There’s a difference between simply collecting data and using data to generate actionable insights.
In the past, being a great leader often meant sharpening your intuition and trusting your gut instincts when making key decisions. Data-driven decision making was a rare luxury.
However, there are hard limits on how far your intuition can take you. Today’s most successful leaders look for opportunities to verify important decisions before they commit to them. Gathering, analyzing, and visualizing data makes this possible.
For entrepreneurs, business leaders, and enterprise executives, the process of transforming data into actionable insights that inform strategic business decisions is called Business Intelligence (BI). This concept is central to today’s data-driven business environment, enabling leaders to achieve more and risk less.
What is BI?
Business intelligence tools take data from multiple sources, analyze the data according to business needs, and present their findings in a highly visual format. Business Intelligence is the ability to use data to inform business decisions on a strategic level, so that you don’t always have to rely solely on intuition.
BI systems typically contain four parts:
- A centralized data warehouse that consolidates information from a variety of sources and makes it available in a single, accessible location.
- Data management and analytics tools that identify valuable patterns in the data.
- Business performance management tools that match data analysis trends with measurable performance towards specific strategic goals.
- An interactive dashboard that displays information in a direct and highly visual way.
By gathering multiple data sources from across the organization’s entire network, BI tools enable comprehensive, scalable analysis for key performance indicators. They work online, offline, and across multiple devices so that business leaders get a big-picture perspective of how their organization really works.
Real-Life Examples of BI Tools at Work
BI tools can offer incredibly valuable insights on nearly every aspect of business performance. Some examples of BI tools and contexts include:
- Employee tracking - Employee monitoring technology can enable better talent management and improve organization-wide productivity when used in a BI context.
- Supply chain monitoring - System monitoring software can help business leaders predict and manage supply chain risks, reducing disruptions and delays.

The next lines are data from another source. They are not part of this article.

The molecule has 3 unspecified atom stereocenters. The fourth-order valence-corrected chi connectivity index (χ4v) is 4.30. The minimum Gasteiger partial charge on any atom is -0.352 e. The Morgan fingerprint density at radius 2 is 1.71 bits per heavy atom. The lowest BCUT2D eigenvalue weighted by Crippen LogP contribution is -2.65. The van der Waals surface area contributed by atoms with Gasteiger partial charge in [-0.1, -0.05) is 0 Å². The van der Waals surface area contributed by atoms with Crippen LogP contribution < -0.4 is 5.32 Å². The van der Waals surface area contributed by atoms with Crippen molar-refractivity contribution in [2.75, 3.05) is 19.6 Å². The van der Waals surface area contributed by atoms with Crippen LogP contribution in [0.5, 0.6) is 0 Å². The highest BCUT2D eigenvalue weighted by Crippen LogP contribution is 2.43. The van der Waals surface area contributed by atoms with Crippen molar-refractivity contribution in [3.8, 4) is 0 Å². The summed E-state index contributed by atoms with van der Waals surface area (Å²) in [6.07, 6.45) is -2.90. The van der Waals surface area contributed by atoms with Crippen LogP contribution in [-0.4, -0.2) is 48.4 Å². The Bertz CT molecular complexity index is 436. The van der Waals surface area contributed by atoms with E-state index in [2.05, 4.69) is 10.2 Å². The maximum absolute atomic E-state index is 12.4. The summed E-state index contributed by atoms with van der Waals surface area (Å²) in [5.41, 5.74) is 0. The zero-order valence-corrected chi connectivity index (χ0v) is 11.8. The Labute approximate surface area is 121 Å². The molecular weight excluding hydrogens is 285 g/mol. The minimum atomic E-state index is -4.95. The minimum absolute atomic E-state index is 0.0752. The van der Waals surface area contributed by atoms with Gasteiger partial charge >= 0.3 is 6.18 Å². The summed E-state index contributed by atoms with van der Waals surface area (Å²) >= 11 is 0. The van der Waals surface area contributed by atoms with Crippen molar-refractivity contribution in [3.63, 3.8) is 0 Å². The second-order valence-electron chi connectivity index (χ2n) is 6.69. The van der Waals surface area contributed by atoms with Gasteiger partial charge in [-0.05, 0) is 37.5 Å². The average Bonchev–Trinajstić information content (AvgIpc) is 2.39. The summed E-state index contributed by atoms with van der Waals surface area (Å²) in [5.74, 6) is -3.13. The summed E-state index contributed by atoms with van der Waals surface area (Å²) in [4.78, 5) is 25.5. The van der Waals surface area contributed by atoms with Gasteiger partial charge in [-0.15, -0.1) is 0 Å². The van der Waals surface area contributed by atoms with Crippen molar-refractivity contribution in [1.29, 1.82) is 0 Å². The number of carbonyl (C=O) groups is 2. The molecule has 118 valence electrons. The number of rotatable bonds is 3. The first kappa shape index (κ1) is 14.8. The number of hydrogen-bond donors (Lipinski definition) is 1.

- Workforce training - Computer activity tracker solutions can help businesses use attendance and performance data to improve corporate training initiatives.
- Sales optimization - Tech-enabled sales teams routinely use BI tools to measure sales performance and identify opportunities to reduce process inefficiencies.
- Business Efficiency - Data-driven decision-makers use BI tools to solve specific challenges like cart abandonment, wasted ad spend, and IT dependency.
What’s the Difference Between BI and Business Analytics?
At first glance, BI tools might appear to address the same problems that business analytics tools solve. The two concepts are closely related, but are set apart by a few distinguishing characteristics.
There is some conjecture about the exact definition of each, but the best approximation of the two is:
Business intelligence focuses on delivering real-time insights into how organizations work. It answers questions about how business processes are operating on incredibly short timeframes, identifying trends and patterns. BI tends to focus on what happened and how, rather than why. BI tools aren’t limited to informing managers with computer activity tracker data from six months ago – they can tell you what was happening six hours ago.
Business analytics, on the other hand, typically rely on data analysis techniques to use past performance to predict current and future results. They delve into why things happened. Then inform you what’s going to happen in the future, and what you can do to optimize those outcomes in the meantime.
This distinction is important because it demonstrates that business intelligence and business analytics are not mutually exclusive. In fact, they are complementary tools that serve different purposes. BI tools tell you what’s happening right now, while business analytics predict how the past will influence future performance.
Business Intelligence vs. Business Analytics: Who Is the Data For?